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August 2013 was a rough month in Twins Territory

The end of the M&M Boys

Boston Red Sox v Minnesota Twins Photo by Brace Hemmelgarn/Minnesota Twins/Getty Images

This Saturday night, my Dad and I will be amongst an almost-certainly sold out Target Field crowd to witness Joe Mauer’s Twins Hall of Fame induction. A well-deserved honor for one of the greatest Minnesota Twins of all-time.

But ten years ago, both Mauer and pal Justin Morneau—who will likely be in the booth or down on the field Saturday—dealt with concussion-related injuries that ended the M&M era of Twins baseball. August of 2013 was a rough month in Twins Territory.

Coming into that fateful month, Joe Mauer was an elite-level catcher.

Mauer’s 2004-2013 rate stats: .328 BA, .405 OBP, .469 SLG, 135 OPS+

On the morning of August 19, 2013, he possessed a .324 batting average and though Target Field took away some of the cheap LF wall-scraper home runs that the Metrodome had afforded him, his overall batting profile remained largely unchanged.

84th MLB All-Star Game
2013 All Star Joe Mauer
Photo by Brace Hemmelgarn/Minnesota Twins/Getty Images

But during that day’s contest against the New York Mets, Mauer took a seemingly innocuous foul ball off the catcher’s mask which proved to be anything but. Diagnosed with a concussion, Mauer would not play again in that ‘13 lost season—and his career, in fact, would never be the same.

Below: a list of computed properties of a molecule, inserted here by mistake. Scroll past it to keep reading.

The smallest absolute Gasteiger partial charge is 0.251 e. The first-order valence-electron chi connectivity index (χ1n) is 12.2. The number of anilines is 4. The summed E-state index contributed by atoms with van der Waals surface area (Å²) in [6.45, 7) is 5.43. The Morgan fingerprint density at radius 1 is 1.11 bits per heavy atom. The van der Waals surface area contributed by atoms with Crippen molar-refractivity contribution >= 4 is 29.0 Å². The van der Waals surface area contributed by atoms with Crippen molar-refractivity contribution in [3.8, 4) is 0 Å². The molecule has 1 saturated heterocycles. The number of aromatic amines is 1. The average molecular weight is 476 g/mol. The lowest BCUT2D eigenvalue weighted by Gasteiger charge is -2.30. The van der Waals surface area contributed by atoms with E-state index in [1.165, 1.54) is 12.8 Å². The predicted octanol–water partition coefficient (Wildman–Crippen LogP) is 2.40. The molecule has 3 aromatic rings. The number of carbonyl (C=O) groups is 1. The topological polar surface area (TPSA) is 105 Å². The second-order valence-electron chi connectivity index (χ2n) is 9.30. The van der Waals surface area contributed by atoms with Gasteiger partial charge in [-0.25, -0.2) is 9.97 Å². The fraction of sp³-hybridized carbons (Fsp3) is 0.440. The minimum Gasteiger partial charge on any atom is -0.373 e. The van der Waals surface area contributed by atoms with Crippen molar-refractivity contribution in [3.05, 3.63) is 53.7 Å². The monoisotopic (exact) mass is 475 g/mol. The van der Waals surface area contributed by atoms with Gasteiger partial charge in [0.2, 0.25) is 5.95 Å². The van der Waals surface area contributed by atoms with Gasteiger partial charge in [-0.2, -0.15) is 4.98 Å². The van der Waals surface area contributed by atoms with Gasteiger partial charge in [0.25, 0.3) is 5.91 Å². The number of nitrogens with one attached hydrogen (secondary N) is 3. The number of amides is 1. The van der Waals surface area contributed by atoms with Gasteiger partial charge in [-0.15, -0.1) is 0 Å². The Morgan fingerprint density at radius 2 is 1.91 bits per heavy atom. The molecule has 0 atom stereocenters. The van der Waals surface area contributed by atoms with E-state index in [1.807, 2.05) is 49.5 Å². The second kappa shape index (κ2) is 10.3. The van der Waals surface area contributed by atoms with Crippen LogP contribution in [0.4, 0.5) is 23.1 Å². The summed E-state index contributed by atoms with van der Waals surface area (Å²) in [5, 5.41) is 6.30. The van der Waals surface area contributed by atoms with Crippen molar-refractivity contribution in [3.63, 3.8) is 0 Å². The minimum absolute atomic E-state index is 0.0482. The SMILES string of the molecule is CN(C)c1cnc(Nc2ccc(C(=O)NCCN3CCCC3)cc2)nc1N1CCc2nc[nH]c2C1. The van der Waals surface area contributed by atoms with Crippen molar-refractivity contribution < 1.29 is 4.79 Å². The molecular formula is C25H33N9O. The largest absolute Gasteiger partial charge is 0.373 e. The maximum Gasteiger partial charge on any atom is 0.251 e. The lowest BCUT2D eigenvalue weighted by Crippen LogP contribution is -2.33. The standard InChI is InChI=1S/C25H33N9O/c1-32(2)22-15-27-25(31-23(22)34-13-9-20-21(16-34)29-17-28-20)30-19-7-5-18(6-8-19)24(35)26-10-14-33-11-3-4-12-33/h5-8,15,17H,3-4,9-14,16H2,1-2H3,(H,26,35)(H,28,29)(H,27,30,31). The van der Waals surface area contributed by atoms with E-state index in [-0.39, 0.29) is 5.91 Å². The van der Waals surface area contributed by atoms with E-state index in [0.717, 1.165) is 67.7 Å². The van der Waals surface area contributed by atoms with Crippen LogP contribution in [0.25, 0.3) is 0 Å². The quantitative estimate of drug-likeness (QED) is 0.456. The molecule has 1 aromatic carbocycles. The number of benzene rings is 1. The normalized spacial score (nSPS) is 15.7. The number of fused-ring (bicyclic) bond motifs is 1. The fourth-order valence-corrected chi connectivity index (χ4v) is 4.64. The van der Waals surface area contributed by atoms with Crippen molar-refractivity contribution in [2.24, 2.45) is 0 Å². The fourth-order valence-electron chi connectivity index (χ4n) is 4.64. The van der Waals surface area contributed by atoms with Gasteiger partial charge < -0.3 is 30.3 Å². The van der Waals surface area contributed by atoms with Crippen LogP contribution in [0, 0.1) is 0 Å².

After a puzzlingly poor 2014 season, it came to light that the once-sideburned superstar was still suffering from post-concussion symptoms such as dizziness and nausea.

Mauer’s 2014-2018 rate stats: .278 BA, .359 OBP, .388 SLG, 105 OPS+

Though the march of time might explain some of that drop-off, going from “all time superstar” to “league-average player” certainly was in large part due to brain business.

Ironically, Mauer could have—and likely did—confide in Justin Morneau, who had recently befallen a similar fate.

In the late 2000s, Mornie was one of baseball’s most prodigious sluggers.

Detroit Tigers v Minnesota Twins
Justin watches one leave the Dome’s playable surface
Photo by Bruce Kluckhohn/Getty Images

Morneau’s 2003-2010 rate stats: .286 BA, .358 OBP, .511 SLG, 128 OPS+

With an AL MVP Award and HR Derby Trophy on his mantle, Morneau’s best was perhaps still yet to come after a tremendous ‘10 start in the new Target Field digs. But after a knee to the noggin in Toronto concussed him, Morneau took an even larger dip than Mauer.

Morneau’s 2011-2013 rate stats: .256 BA, .320 OBP, .406 SLG, 100 OPS+

It got so bad that on August 31, 2013, Morneau was traded to the Pittsburgh Pirates for the ignominious return of Alex Presley and Duke Welker.

Tragically, the M&M boys were no more.

Chicago Cubs v Pittsburgh Pirates
I never got used to him in those duds
Photo by Joe Sargent/Getty Images

Recently, I’ve found that some of my Metrodome memories have begun to fade. Not disappeared—never—but dulled from “specifics” to “experiences” that I’ve now had as many years following the team at Target Field as “the other place” (to quote Dick Bremer).

But I’m sure that when Mauer & Morneau strike a handshake/hug on Saturday evening, some SD highlights play on the HD board, and tributes are given, the good moments will come rushing back to me. Because for as frustrating as months like August 2013 were for both players, their legacies—much like my Dome recollections—far outshine their specifics.